The scores for the two readers were compared for statistical differences. For AC detection, the Wilcoxon matched-pairs signed rank test was performed to compare the performance between PCSCT and CBCT. For the dental implant study, a Kruskal–Wallis test was performed with post-test Dunn’s multiple comparisons. A p value of <0.05 implies statistical significance. All of the data were analysed using statistical software (Prism, version 8.4.3; GraphPad Software, San Diego, California, USA).


AC detection

Six teeth with AC’s were scanned on a PSCT, a CBCT and on a microCT scanner. The microCT images were used as a reference for the scoring. Representative reconstructed microCT, CBCT and PCSCT sagittal images for each tooth are shown in Fig. 1. The scanning positions for each of the modalities was slightly different, hence each of the images has slightly different orientations.

Fig. 1: Representative 2D microCT, CBCT, and PCSCT images, for each tooth.
figure 1

The same AC is shown for each modality.

The two readers scored the PCSCT and CBCT images following the scoring criteria in Table 2. Each reader has given 108 scores in total (three slice views, for three categories, for six teeth, for two modalities). A statistical analysis of the readers’ results is presented in Table 4. The mean, standard deviation and the standard error of the mean were calculated for the PCSCT images and the CBCT images. The mean scores for PCSCT and CBCT for diagnostic quality were 2.1 and 2.4, respectively. The mean scores for PCSCT and CBCT for AC visualisation were 3.5 and 3.7, respectively. The mean scores for PCSCT and CBCT for image quality were 2.9 and 3.1, respectively. The standard deviation and the standard error of the mean for PCSCT were slightly larger than for CBCT, for the three scoring categories.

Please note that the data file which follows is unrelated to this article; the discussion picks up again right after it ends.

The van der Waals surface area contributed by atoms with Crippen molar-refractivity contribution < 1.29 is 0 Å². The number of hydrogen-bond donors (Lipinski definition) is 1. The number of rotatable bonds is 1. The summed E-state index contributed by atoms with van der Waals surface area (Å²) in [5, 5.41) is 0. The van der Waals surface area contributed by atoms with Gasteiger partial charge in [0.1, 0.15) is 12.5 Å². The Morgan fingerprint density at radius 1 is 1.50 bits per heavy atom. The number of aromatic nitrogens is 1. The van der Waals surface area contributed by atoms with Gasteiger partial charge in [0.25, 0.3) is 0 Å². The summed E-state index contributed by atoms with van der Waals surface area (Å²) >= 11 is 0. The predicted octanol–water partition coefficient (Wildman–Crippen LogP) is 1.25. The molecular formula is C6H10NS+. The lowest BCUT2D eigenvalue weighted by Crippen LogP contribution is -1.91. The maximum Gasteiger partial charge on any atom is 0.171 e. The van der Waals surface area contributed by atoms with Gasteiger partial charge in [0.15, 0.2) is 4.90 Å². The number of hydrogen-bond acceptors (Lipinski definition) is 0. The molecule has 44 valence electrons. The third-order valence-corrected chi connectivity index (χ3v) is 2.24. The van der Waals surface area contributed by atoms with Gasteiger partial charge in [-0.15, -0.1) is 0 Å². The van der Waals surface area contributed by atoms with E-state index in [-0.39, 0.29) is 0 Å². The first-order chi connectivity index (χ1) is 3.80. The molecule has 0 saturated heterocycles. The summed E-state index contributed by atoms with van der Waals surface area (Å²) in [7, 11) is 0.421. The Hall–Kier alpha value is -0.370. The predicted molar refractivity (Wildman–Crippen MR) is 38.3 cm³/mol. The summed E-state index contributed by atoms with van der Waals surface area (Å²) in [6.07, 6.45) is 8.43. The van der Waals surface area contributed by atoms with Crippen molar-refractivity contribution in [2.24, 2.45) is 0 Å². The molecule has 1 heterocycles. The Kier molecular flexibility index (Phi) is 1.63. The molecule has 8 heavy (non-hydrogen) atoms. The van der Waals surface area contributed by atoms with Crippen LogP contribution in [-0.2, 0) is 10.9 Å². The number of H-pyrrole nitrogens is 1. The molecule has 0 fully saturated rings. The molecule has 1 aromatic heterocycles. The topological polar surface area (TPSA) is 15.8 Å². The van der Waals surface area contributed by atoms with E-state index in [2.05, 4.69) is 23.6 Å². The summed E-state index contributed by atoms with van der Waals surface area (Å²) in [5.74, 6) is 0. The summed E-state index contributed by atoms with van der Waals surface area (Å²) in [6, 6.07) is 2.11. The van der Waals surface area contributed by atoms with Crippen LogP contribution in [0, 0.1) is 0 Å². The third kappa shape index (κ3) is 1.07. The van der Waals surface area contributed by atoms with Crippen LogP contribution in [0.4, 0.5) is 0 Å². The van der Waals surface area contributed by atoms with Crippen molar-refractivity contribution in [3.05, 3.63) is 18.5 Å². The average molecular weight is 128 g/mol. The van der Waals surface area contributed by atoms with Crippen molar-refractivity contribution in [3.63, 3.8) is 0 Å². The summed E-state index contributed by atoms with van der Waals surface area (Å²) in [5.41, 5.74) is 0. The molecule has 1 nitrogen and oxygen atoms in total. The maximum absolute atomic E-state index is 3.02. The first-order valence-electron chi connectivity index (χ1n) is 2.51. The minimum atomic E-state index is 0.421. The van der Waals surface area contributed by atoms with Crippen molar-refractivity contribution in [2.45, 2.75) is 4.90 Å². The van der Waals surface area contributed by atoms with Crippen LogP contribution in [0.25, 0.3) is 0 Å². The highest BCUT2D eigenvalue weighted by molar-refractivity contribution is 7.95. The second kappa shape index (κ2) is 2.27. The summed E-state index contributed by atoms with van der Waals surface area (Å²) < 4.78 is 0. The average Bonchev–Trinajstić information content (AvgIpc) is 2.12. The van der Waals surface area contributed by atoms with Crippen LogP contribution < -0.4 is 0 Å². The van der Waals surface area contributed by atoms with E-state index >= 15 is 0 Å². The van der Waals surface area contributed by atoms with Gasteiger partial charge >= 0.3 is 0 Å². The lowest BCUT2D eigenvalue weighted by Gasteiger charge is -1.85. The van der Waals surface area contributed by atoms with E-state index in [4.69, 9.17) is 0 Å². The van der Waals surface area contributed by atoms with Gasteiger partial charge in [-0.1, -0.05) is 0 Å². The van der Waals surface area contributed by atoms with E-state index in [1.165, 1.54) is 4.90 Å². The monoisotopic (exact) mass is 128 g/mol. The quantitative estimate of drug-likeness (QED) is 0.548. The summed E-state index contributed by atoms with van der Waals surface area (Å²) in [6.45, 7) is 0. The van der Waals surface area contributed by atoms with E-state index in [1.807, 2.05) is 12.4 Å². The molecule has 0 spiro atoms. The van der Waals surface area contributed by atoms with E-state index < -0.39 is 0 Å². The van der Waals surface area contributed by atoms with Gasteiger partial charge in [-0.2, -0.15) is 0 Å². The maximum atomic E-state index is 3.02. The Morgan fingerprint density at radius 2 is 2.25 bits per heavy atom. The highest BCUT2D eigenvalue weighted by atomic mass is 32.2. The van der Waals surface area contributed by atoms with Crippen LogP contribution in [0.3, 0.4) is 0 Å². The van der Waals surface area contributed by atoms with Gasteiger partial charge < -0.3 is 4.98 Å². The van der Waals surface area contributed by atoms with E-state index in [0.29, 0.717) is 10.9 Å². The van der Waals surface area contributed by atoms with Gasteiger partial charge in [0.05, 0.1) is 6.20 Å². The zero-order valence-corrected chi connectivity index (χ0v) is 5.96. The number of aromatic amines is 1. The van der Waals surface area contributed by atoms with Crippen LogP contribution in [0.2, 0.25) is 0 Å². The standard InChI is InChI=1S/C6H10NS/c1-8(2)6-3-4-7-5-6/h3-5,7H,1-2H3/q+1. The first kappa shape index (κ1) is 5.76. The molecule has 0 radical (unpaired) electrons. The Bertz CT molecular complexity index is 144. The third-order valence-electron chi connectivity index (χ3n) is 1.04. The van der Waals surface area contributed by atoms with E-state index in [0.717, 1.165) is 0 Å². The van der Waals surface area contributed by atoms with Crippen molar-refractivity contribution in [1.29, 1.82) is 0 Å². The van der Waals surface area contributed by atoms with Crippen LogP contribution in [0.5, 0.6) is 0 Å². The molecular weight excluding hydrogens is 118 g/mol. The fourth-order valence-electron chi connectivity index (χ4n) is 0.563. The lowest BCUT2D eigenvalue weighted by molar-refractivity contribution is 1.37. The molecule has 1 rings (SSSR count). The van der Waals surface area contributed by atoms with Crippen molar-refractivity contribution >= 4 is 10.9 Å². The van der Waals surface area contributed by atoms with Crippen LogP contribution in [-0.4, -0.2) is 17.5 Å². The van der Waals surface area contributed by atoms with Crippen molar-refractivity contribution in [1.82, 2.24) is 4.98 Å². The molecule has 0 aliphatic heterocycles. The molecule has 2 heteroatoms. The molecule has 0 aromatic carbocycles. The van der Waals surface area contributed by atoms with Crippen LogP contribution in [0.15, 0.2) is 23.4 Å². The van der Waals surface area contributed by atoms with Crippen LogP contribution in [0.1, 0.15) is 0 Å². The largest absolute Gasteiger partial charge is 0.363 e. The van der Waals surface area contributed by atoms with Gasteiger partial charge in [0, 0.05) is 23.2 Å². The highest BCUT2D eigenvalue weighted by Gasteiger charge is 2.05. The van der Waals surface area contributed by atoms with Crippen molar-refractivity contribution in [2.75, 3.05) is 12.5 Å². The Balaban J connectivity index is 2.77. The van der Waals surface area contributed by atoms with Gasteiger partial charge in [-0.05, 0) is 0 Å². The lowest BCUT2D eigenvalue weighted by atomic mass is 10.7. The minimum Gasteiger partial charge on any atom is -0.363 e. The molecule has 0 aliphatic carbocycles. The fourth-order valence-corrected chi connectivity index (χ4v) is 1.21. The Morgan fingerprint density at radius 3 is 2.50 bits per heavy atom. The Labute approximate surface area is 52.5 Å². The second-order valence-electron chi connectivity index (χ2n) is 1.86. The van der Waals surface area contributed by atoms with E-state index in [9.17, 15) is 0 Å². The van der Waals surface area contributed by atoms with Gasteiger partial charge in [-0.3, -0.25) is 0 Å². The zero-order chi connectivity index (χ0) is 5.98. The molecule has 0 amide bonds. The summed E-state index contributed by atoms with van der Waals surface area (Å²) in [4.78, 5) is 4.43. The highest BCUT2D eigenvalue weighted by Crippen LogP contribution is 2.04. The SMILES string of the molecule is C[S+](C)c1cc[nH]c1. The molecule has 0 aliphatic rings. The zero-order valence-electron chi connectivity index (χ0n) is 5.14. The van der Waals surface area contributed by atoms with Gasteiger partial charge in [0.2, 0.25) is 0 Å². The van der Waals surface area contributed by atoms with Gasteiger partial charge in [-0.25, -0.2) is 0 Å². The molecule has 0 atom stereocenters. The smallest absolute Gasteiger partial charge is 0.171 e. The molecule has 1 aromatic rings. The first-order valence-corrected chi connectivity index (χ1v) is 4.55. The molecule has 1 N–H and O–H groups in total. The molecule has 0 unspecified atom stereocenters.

Table 4 Results from the statistical analysis, for the three different scoring categories, for PCSCT and CBCT, for the AC detection part of the paper (teeth 1–6).

A Wilcoxon matched-pairs signed rank test was performed to compare the performance between PCSCT and CBCT. There were no statistical differences between the two imaging modalities (p value >0.05). A graphical representation of the results are shown in Fig. 2 (averaged for all three slice views). Figure 3 shows a summary of the results in Fig. 2, averaged for teeth 1–6. Although the standard error of the mean for PCSCT is slightly bigger than for CBCT, this difference is not statistically significant (Table 4).

Fig. 2: Graphical representation for AC visualisation in teeth 1–6.
figure 2

The error bars represent the difference in the scores of the two scorers.